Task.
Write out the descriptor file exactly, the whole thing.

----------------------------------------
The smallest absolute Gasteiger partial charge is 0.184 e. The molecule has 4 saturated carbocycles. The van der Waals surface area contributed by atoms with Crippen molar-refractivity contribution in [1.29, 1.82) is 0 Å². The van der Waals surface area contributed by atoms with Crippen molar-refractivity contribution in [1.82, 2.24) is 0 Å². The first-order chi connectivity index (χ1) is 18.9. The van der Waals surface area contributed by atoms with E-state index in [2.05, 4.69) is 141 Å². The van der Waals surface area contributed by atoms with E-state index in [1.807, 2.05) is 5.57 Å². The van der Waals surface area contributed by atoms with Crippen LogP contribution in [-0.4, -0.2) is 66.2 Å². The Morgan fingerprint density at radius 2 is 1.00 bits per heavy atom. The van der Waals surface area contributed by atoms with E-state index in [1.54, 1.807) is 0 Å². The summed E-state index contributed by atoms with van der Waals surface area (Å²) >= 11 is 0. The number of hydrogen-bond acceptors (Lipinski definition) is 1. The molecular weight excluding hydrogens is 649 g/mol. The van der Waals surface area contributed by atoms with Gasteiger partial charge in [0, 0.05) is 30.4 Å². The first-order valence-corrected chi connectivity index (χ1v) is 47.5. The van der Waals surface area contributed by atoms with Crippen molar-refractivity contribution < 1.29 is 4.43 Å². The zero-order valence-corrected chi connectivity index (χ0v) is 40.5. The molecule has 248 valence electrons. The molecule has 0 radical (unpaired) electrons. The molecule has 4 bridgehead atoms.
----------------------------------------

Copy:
The smallest absolute Gasteiger partial charge is 0.184 e. The molecule has 4 saturated carbocycles. The van der Waals surface area contributed by atoms with Crippen molar-refractivity contribution in [1.29, 1.82) is 0 Å². The van der Waals surface area contributed by atoms with Crippen molar-refractivity contribution in [1.82, 2.24) is 0 Å². The first-order chi connectivity index (χ1) is 18.9. The van der Waals surface area contributed by atoms with E-state index in [2.05, 4.69) is 141 Å². The van der Waals surface area contributed by atoms with E-state index in [1.807, 2.05) is 5.57 Å². The van der Waals surface area contributed by atoms with Crippen LogP contribution in [-0.4, -0.2) is 66.2 Å². The Morgan fingerprint density at radius 2 is 1.00 bits per heavy atom. The van der Waals surface area contributed by atoms with E-state index in [1.54, 1.807) is 0 Å². The summed E-state index contributed by atoms with van der Waals surface area (Å²) >= 11 is 0. The number of hydrogen-bond acceptors (Lipinski definition) is 1. The molecular weight excluding hydrogens is 649 g/mol. The van der Waals surface area contributed by atoms with Gasteiger partial charge in [0, 0.05) is 30.4 Å². The first-order valence-corrected chi connectivity index (χ1v) is 47.5. The van der Waals surface area contributed by atoms with Crippen molar-refractivity contribution < 1.29 is 4.43 Å². The zero-order valence-corrected chi connectivity index (χ0v) is 40.5. The molecule has 248 valence electrons. The molecule has 0 radical (unpaired) electrons. The molecule has 4 bridgehead atoms.